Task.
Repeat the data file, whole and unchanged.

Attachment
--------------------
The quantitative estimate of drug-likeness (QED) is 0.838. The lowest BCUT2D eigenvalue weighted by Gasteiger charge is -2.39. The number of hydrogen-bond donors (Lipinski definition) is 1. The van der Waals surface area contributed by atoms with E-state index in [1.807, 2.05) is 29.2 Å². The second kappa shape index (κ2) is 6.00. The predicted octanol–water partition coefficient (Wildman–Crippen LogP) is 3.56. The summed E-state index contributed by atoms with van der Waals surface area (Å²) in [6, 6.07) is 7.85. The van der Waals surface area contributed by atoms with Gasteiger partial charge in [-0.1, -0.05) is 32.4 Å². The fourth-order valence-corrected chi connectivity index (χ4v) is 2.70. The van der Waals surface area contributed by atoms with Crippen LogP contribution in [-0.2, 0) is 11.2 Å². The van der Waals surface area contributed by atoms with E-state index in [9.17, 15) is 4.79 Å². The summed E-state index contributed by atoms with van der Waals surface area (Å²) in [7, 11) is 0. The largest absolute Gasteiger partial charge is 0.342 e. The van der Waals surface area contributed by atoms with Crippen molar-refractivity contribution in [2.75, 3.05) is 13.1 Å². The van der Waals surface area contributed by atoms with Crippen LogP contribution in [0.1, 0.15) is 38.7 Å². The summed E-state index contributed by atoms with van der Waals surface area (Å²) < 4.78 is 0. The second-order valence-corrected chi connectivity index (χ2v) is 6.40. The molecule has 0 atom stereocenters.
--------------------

The quantitative estimate of drug-likeness (QED) is 0.838. The lowest BCUT2D eigenvalue weighted by Gasteiger charge is -2.39. The number of hydrogen-bond donors (Lipinski definition) is 1. The van der Waals surface area contributed by atoms with E-state index in [1.807, 2.05) is 29.2 Å². The second kappa shape index (κ2) is 6.00. The predicted octanol–water partition coefficient (Wildman–Crippen LogP) is 3.56. The summed E-state index contributed by atoms with van der Waals surface area (Å²) in [6, 6.07) is 7.85. The van der Waals surface area contributed by atoms with Gasteiger partial charge in [-0.1, -0.05) is 32.4 Å². The fourth-order valence-corrected chi connectivity index (χ4v) is 2.70. The van der Waals surface area contributed by atoms with Crippen LogP contribution in [-0.2, 0) is 11.2 Å². The van der Waals surface area contributed by atoms with E-state index in [9.17, 15) is 4.79 Å². The summed E-state index contributed by atoms with van der Waals surface area (Å²) in [7, 11) is 0. The largest absolute Gasteiger partial charge is 0.342 e. The van der Waals surface area contributed by atoms with Crippen molar-refractivity contribution in [2.75, 3.05) is 13.1 Å². The van der Waals surface area contributed by atoms with Crippen LogP contribution in [0.1, 0.15) is 38.7 Å². The summed E-state index contributed by atoms with van der Waals surface area (Å²) < 4.78 is 0. The second-order valence-corrected chi connectivity index (χ2v) is 6.40. The molecule has 0 atom stereocenters.